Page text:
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Let the Fat Lady Clump

Let the Fat Lady Clump

Your viewpoint character finds herself passing through a park. Does she walk or hobble? Does she run or scuttle? Does she bustle down the path like a TV compere?  Or does she slump along as if she’s carrying a bag of potatoes on her back?  Some of these images are vivid enough to create a picture in your mind and that's exactly what you want your reader to do. Don't waste words on dull, every-day verbs like ‘walk' or ‘run'. They'll pass your reader by without leaving a single impression.

Try this:

Highlight all the ‘moving' verbs in your latest piece and examine each one for impact. Do they create a strong image? Do they reveal something extra about your character or the setting?

Let's say you've written, ‘Belinda walked through the park'. What does this tell us about Belinda? Zilch. And the park? Not a thing. Is Belinda being chased by a gang of zombies? Then instead of walking, she might barrel or barge or zigzag. If your tone is light-hearted, she might rocket, whiz or zip or zoom. Maybe Belinda's in the park to fill in time between appointments and she doesn't have a care in the world.  In that case she might amble, cruise, dawdle, mooch, saunter, shamble, stroll or just plain wander through the park.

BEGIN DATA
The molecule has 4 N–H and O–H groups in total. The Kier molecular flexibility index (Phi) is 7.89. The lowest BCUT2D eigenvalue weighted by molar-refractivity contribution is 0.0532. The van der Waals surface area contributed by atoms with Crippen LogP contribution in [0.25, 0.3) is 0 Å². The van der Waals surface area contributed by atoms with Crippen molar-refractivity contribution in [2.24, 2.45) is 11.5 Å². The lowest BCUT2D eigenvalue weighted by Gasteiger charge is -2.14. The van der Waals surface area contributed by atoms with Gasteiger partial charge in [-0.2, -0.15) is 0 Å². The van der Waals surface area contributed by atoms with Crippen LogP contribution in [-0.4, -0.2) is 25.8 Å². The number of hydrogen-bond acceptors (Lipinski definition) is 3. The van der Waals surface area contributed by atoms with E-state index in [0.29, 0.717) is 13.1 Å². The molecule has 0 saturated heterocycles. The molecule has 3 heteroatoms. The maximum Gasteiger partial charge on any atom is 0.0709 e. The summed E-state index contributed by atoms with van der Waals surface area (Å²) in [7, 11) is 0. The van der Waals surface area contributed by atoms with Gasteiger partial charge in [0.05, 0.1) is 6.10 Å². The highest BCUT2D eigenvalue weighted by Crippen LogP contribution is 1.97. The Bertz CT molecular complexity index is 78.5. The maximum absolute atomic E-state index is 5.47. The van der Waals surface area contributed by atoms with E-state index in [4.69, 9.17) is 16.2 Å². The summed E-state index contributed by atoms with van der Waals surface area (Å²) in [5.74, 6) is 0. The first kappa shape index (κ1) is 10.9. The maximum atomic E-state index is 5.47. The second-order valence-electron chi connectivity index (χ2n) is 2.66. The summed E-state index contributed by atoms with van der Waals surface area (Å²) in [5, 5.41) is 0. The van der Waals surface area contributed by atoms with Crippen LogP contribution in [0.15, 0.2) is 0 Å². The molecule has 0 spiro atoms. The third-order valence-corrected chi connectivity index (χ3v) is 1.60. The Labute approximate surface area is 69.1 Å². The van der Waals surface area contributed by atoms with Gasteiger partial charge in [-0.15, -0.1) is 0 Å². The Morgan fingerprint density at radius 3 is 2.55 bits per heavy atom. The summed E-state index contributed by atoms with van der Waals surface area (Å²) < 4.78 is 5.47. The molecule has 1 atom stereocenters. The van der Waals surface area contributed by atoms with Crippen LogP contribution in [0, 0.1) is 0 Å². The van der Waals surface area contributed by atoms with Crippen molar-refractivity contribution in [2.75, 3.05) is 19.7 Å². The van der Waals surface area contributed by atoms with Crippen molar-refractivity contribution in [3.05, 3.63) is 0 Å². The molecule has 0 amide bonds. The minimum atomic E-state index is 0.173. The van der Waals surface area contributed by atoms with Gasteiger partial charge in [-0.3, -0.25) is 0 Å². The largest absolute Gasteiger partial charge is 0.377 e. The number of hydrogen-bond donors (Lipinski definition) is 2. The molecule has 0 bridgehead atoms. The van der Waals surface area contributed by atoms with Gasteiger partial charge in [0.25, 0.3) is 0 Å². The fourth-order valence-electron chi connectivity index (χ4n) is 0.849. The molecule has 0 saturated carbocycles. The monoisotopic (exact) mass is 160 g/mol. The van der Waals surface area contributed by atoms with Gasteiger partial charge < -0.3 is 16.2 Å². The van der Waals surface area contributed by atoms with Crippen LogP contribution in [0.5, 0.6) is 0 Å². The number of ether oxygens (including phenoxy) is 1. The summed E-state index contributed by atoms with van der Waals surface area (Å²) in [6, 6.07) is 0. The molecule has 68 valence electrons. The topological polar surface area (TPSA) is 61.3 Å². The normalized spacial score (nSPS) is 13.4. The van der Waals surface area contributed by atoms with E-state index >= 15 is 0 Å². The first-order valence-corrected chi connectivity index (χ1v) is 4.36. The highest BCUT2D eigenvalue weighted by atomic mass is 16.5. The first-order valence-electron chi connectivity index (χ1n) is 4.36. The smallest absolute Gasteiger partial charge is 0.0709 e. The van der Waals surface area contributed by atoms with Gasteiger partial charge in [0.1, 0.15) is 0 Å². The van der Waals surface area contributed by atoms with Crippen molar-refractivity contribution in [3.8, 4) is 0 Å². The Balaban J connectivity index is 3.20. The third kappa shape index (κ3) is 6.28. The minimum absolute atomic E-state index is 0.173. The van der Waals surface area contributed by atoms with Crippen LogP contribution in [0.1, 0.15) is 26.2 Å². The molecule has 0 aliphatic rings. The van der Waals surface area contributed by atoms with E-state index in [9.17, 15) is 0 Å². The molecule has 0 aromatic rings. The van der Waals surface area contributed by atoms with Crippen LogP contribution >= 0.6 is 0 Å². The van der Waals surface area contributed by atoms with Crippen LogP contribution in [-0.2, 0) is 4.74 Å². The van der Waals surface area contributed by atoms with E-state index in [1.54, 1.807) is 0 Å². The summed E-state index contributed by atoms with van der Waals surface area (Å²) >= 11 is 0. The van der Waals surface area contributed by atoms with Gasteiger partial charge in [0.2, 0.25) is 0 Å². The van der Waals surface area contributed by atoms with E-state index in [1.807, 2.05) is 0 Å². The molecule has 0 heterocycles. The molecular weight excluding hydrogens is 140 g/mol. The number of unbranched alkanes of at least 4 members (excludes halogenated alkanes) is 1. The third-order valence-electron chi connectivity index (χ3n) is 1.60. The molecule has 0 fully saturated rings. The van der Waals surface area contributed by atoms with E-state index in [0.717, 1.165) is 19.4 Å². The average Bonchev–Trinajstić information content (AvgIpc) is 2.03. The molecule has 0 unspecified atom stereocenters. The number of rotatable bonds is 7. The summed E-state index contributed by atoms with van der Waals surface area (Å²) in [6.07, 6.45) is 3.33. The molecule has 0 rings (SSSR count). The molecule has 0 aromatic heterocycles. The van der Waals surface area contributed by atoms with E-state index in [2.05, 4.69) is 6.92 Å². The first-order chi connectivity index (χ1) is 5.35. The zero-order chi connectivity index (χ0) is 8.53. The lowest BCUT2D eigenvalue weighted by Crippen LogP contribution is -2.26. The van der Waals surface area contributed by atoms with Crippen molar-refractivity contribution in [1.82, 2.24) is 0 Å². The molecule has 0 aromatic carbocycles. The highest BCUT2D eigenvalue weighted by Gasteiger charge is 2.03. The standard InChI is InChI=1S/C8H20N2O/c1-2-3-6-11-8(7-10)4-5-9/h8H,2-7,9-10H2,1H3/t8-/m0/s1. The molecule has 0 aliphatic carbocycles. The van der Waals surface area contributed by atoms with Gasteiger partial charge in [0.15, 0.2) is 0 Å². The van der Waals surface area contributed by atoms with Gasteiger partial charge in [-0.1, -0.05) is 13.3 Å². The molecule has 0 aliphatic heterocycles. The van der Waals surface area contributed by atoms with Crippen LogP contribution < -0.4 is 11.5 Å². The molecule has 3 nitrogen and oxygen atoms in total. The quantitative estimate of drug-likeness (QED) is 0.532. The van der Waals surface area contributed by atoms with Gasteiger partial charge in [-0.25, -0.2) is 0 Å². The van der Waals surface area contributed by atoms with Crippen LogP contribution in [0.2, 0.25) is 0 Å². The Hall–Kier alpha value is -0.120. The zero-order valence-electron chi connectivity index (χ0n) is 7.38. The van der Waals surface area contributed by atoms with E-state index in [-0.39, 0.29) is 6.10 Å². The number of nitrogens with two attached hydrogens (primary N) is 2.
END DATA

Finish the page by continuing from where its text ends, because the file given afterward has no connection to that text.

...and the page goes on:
You see? You can share stacks of information about your character simply by choosing a vivid verb.

But wait, there's more! You can also bring setting to life with the help of a verb. Is the park crowded? Then Belinda might be forced to steamroll her way through or barge past people. Perhaps it's been raining. Then she might splash or squelch or even squidge on the wet grass. That's right, you can even make up your own verb.

What's Belinda's wearing? Your verb can help here too. In a gossamer fairy dress, Belinda might rustle or swish, in dress-up shoes she might clatter on the loose stones and in boots she might pound or clump along the path.

Strong, vivid verbs expressing movement give you a GREAT opportunity to enliven your story. Don't waste it on walk.


© Jill McDougall 2007
Jill has written over ninety books for children. You can find more writing tips at http://www.jillmcdougall.com.au
You may pass this article on to others provided that the text is not changed in any way without permission. All copyright details must be reproduced, and this message included.
 
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